Homework Help

Explain Douglass' claim, "However long I might remain a slave in form, the day had...

user profile pic

bluenttt

Posted November 27, 2007 at 4:52 AM via web

dislike 2 like

Explain Douglass' claim, "However long I might remain a slave in form, the day had passed forever when I could be a slave in fact."

1 Answer | Add Yours

user profile pic

renelane | High School Teacher | (Level 3) Educator

Posted November 27, 2007 at 5:38 AM (Answer #1)

dislike 0 like

Covey had terrorized Douglass for the first six month since his arrival. Covey was skilled at "breaking" difficult slaves, and enjoyed his job tremendously. Covey succeeded in causing Douglass a lot of physical pain during this time, and when Douglass goes to his old master to protest, he is told to go back.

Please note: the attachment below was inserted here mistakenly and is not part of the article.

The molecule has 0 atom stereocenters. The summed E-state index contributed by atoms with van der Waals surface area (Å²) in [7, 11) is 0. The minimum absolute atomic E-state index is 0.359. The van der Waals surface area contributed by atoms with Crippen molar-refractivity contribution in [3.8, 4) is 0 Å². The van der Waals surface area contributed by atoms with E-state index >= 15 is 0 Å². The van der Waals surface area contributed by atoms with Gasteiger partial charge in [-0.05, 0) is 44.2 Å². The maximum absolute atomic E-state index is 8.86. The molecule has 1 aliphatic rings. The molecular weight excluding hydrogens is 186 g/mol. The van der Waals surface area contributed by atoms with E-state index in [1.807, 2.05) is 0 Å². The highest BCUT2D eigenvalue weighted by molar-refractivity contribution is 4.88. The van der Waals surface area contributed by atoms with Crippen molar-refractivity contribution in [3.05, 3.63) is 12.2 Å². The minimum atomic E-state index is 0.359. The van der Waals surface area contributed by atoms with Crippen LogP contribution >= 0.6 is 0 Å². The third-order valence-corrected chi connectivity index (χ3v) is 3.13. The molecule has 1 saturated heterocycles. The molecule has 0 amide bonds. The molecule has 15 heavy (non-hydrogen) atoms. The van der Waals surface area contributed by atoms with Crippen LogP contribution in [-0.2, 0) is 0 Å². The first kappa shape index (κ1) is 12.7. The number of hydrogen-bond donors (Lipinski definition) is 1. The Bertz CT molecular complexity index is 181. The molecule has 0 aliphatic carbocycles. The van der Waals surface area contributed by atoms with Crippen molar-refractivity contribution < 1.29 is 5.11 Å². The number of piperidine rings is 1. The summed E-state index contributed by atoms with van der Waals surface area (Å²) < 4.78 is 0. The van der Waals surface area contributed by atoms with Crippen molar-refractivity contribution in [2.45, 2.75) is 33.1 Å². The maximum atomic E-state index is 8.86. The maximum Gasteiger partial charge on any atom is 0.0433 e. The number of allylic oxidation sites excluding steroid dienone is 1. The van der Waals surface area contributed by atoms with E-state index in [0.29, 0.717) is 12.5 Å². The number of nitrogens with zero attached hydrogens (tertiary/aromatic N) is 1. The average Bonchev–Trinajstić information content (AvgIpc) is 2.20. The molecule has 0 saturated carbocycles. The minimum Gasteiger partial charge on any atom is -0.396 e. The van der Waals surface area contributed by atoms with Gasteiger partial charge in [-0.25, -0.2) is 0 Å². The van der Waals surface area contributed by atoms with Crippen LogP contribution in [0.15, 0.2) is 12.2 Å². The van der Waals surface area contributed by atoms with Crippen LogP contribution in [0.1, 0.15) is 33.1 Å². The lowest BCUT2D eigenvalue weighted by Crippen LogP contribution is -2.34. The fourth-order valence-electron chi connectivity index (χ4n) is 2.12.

Covey was good at causing slaves to be nervous, and Douglass had been waiting for his retribution in angst.

When Covey finally sets to beat him, Douglass is unwilling to be subservient and he fights back. The battle goes on for over two hours, during which Douglass was able to bloody Covey, but Covey had not bloodied Douglass. In the end, it was Douglass who was the victor.

The moment he stood up for himself, he gained self-confidence and a sense of worth. From this point, he might technically be a slave , but his spirit was no longer enslaved. He declared that if Covey killed him for this later, it would have been worth it.

Join to answer this question

Join a community of thousands of dedicated teachers and students.

Join eNotes